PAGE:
Thus, in both Ristelhueber and Herzog, we are led to see the landscape as an expressive sur-face, where the face of the earth comes to embody the face of the other, bearing the marks of vulnerability, the destruction wrought upon it. At the same time, the seductive beauty of this landscape as view bespeaks the “murderous temptation” Butler speaks about, the fact the it is exactly “the Other’s precariousness that makes me want to kill the Other” in the first place.72 This is why I try to claim here that the works in question, in exposing us to destruction as seductive (Ristelhueber) or overwhelming (Herzog) beauty, try to make us recognize and acknowledge this “struggle at the heart of ethics.”73 This struggle has also to do with the fact that empathy, care, love (and attention, as a minimum condition), is not something we have in endless supply. According to Karen Beckman, “we need ethics in the first place because our love is unevenly distributed, freely given, but only to some, and for reasons that we cannot fully explain.”74 In other words, Ristelhueber and Herzog, in very different ways, trace the limits of empathy, questioning the possibility of an ethical reaction to images in the teeth of their ongoing instrumentalisation. They force us to acknowledge that an ethical reaction to an image, or an image’s effectiveness, is not something that can be ascertained or controlled.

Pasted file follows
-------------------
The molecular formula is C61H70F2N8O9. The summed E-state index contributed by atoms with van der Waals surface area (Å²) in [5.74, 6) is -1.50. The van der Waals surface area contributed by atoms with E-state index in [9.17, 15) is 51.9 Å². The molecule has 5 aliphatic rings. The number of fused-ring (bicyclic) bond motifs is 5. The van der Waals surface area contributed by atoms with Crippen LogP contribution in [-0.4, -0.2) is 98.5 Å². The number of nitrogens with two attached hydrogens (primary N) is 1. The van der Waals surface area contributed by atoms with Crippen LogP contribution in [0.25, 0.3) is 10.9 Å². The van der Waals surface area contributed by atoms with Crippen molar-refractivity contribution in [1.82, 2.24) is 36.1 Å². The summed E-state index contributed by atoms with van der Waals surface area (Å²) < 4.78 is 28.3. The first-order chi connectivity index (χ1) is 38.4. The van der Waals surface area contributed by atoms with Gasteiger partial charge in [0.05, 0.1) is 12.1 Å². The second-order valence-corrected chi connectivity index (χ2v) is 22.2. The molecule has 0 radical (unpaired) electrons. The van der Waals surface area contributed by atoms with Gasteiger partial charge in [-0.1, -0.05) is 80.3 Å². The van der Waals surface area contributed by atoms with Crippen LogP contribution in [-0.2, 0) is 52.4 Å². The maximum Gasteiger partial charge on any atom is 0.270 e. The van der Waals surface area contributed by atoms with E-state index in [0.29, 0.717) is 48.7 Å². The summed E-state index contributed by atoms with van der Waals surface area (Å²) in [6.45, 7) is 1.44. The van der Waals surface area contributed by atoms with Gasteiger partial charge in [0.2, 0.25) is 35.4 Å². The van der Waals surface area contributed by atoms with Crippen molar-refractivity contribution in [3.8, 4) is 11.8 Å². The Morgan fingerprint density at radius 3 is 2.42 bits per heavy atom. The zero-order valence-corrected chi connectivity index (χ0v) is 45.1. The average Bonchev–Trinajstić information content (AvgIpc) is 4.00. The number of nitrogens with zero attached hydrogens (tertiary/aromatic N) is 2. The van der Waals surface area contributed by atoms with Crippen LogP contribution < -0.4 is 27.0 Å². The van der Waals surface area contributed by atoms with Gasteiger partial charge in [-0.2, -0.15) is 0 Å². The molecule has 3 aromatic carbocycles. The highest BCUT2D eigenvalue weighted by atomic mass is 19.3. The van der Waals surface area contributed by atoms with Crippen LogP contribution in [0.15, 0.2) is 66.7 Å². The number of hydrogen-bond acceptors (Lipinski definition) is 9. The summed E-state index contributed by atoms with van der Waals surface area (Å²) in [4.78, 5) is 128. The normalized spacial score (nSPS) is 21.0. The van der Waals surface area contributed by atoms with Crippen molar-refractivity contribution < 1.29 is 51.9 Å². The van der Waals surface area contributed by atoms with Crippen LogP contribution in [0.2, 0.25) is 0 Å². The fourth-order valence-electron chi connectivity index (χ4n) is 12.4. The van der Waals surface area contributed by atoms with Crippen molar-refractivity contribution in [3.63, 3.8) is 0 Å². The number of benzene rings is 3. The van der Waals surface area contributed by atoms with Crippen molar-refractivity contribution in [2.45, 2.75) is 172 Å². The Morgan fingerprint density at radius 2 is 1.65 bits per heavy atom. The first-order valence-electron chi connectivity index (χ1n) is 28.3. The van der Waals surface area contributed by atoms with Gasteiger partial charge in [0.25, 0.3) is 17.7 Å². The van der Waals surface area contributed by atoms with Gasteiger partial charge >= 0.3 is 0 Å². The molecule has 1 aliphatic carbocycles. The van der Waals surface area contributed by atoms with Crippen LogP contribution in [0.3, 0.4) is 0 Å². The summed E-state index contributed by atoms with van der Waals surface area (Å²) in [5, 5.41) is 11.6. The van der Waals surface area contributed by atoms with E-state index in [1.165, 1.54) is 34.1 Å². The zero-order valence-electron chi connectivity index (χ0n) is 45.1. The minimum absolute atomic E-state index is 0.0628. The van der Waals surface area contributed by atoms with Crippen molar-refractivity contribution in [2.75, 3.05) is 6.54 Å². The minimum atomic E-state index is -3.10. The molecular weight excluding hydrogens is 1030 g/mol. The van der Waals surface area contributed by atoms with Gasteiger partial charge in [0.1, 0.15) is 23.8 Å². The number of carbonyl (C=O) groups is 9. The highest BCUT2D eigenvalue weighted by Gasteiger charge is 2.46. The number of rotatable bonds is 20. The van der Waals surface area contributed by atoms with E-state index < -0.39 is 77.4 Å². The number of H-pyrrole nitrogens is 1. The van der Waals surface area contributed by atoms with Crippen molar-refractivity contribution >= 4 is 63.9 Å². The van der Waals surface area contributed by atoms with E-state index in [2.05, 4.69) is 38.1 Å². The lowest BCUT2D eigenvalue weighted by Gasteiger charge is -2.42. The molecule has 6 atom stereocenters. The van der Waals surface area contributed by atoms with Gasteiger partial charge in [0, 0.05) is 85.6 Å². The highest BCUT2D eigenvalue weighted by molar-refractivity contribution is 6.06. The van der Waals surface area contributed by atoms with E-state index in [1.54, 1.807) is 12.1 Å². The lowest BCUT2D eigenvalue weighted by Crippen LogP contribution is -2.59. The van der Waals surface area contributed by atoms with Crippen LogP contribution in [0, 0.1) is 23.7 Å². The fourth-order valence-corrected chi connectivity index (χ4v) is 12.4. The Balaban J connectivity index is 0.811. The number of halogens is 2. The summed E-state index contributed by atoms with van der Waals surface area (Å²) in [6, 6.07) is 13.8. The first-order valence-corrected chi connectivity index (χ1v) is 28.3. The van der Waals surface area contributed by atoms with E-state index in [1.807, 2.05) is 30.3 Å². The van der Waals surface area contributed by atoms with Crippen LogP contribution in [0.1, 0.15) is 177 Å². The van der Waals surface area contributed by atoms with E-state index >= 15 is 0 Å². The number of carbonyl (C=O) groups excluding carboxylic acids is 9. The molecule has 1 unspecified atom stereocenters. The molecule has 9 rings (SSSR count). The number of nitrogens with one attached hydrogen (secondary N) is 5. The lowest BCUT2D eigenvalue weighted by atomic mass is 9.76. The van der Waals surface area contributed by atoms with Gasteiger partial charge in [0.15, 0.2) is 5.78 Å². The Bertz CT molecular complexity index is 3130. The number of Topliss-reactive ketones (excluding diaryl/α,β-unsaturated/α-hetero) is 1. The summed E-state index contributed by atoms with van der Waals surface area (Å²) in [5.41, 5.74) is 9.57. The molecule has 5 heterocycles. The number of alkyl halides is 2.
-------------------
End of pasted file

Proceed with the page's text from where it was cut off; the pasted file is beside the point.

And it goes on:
VI. “the desert became a map of infinite disintegration and forgetfulness”
As a way of opening the concluding remarks, there is more to be said about Ristelhueber‘s choice of text as a frame for her visual statement about the “fait” of war. For in Clausewitz’s text, as, again, Jacqueline Rose pointed out, “the question of war and the question of knowledge bear the most intimate and troubled relation to each other.”75 In his account, theory is always at a loss when faced with war, because it simply cannot accommodate the chaos and randomness, the fact that the dynamics of war always elides any attempts at anticipating the course of action.76